Online training should be engaging and hands-on, says Infosec Skills instructor Ross Casanova
Category: IT careers, Professional development
February 19, 2020
Ross Casanova began teaching in the 1990s when he did a tour with the U.S. Army Training and Doctrine Command and was asked to develop courseware for their career paths, known as Military Occupational Specialties.
“I was an instructor for six or seven years,” Ross said. “Then I was assigned to the special forces teaching survival evasion resistance and escape for four of five years.”
When his 20-year military career came to an end, Ross started a new career in cybersecurity, but he continued to do what came naturally — teaching. Over the past year he’s taught popular Infosec Flex boot camps such as Certified Information Systems Security Professional (CISSP), Certified Cloud Security Professional (CCSP), NIST Cybersecurity Framework and DoD Risk Management Framework.
When Infosec Skills launched last spring and was looking for experienced instructors, Ross was a natural choice to develop learning paths for the new online cybersecurity training platform.
Creating engaging online training
Teaching a live boot camp requires a slightly different set of skills to keep students engaged than teaching an on-demand course.
“With boot camps there’s a built-in interaction with the students, and the questioning techniques I use during a boot camp can lead us down interesting and engaging paths,” Ross said. “With on-demand training, the communication is more one-way, so it requires a different approach to create that interaction.”
Ross wanted that feeling to carry over to his three Infosec Skills learning paths:
- (ISC)² Certified Cloud Security Professional (CCSP)
- NIST Cybersecurity Framework (CSF)
- NIST Risk Management Framework (RMF)
“I want to provide students with that exchange so they feel invested, like I’m talking directly to them and engaging them in the conversation,” Ross said. “That’s how I developed my Infosec Skills courses.”
Building skills through hands-on training
Hands-on training is also important because it feeds into that back-and-forth that helps students truly learn the material.
“I created a couple of projects for the Risk Management Framework and the Cybersecurity Framework to help students gauge and demonstrate their knowledge,” Ross said. “The projects basically walk through templates that are done as part of an assessment, and then give you a scenario where you can apply the knowledge you learned.”
For example, his NIST Cybersecurity Framework Project asks students to perform a gap analysis on an organization so they can practice adjusting impact levels and selecting, mapping and tailoring controls from the NIST SP 800-53 catalog.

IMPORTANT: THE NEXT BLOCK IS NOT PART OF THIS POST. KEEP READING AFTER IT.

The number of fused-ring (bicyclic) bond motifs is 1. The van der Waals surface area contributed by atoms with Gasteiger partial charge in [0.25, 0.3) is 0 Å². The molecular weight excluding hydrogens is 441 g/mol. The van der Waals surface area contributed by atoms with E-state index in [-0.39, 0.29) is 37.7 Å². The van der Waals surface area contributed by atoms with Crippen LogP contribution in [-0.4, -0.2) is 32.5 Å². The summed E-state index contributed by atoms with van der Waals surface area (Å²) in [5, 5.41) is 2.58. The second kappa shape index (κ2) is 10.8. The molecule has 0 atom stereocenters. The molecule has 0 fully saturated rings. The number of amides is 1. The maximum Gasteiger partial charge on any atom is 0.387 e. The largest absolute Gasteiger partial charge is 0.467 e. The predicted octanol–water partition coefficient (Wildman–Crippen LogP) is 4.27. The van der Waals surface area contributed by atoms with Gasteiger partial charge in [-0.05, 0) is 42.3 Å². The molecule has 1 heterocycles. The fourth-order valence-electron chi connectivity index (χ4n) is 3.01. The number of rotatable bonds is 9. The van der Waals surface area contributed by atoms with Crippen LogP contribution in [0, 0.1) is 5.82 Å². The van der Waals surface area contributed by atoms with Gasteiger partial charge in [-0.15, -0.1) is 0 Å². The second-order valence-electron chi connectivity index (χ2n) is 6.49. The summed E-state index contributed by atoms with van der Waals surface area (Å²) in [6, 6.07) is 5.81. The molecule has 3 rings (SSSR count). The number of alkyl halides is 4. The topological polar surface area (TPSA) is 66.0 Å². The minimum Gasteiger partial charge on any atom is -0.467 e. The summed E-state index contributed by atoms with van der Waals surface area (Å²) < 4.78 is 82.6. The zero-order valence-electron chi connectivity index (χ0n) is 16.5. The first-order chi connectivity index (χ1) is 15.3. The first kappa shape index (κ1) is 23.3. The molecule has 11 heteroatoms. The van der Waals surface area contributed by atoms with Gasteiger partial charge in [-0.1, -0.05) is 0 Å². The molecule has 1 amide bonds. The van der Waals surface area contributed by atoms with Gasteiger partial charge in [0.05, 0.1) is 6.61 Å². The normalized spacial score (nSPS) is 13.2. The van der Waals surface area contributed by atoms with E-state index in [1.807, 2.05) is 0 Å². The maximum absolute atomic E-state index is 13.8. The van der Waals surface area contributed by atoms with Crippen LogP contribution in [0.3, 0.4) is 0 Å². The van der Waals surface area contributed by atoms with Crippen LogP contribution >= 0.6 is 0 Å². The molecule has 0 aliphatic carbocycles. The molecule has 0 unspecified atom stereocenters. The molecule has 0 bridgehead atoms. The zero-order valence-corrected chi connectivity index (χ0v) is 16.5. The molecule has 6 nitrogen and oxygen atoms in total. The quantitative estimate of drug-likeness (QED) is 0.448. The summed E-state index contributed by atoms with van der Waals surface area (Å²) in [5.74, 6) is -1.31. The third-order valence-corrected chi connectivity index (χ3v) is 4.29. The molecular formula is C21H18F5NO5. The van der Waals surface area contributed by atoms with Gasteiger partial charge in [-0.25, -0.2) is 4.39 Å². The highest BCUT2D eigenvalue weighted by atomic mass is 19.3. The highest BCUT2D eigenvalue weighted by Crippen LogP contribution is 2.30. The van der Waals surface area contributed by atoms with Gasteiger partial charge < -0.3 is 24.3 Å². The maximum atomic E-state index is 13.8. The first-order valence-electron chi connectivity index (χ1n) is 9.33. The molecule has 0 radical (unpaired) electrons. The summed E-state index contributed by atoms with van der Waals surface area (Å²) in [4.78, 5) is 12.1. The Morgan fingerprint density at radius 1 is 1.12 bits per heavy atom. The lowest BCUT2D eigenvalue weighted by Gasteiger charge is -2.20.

“I say, here’s the organization. This is where they’re at, and this is where they want to go,” Ross said. “Then it’s up to you to dissect the information, just like you would with any interview or anything else, and place that information into the template correctly and understand the analysis.”
The two frameworks really go hand-in-hand, Ross said.
“Ideally, you would start out with the Risk Management Framework so you understand risk assessments and controls and those kinds of things,” Ross said. “Once you have your controls outlined and in your system security plan, then you could turn around and say, ‘Well, now how do I improve these controls, and how do I map that back to the Cybersecurity Framework so I can see what it is I need to do?”
Advice for up-and-coming cybersecurity professionals
Ross attributes his personal training success to having a unifying theme that’s carried through his career.
“I’ve earned a lot of different certifications, but all of them have a theme. They’re all cybersecurity information management related,” Ross said.
A lot of cybersecurity professionals are jumping between different certifications and chasing down different areas of expertise without a thought out plan, Ross said.
“The training and certifications don’t feed into each other, and that can lead to holes in your skills as you progress your career,” Ross said. “Make sure you’re building on what you currently know rather than learning about a lot of different things but not mastering anything. Pick a career field, work your way through it and nurture and grow that set of knowledge and skills.”
“That’s the best advice I have.”
Check out Ross’s Infosec Skills learning paths below:
About Ross Casanova
Mr. Casanova has extensive experience in leadership, project management, intelligence analysis and training development. As a program manager, he helped build the CSRA pipeline of new opportunities, including developing winning proposals for more than $100 million in new business. He served the intelligence community in various roles and retired from the United States Army after 20+ years of service. He has over twenty years’ experience as a technical trainer.
Certifications held: CISSP, Security+ce, CEH, CCSP, NSA-IAM, GIAC, CCSK, CIRM, SMSP, Infosec Certified Instructor, (ISC)² Certified CISSP Instructor, Ultimate Knowledge Institute Certified Instructor, ITIL® Foundation Certificate in IT Service Management (ITILv3-F).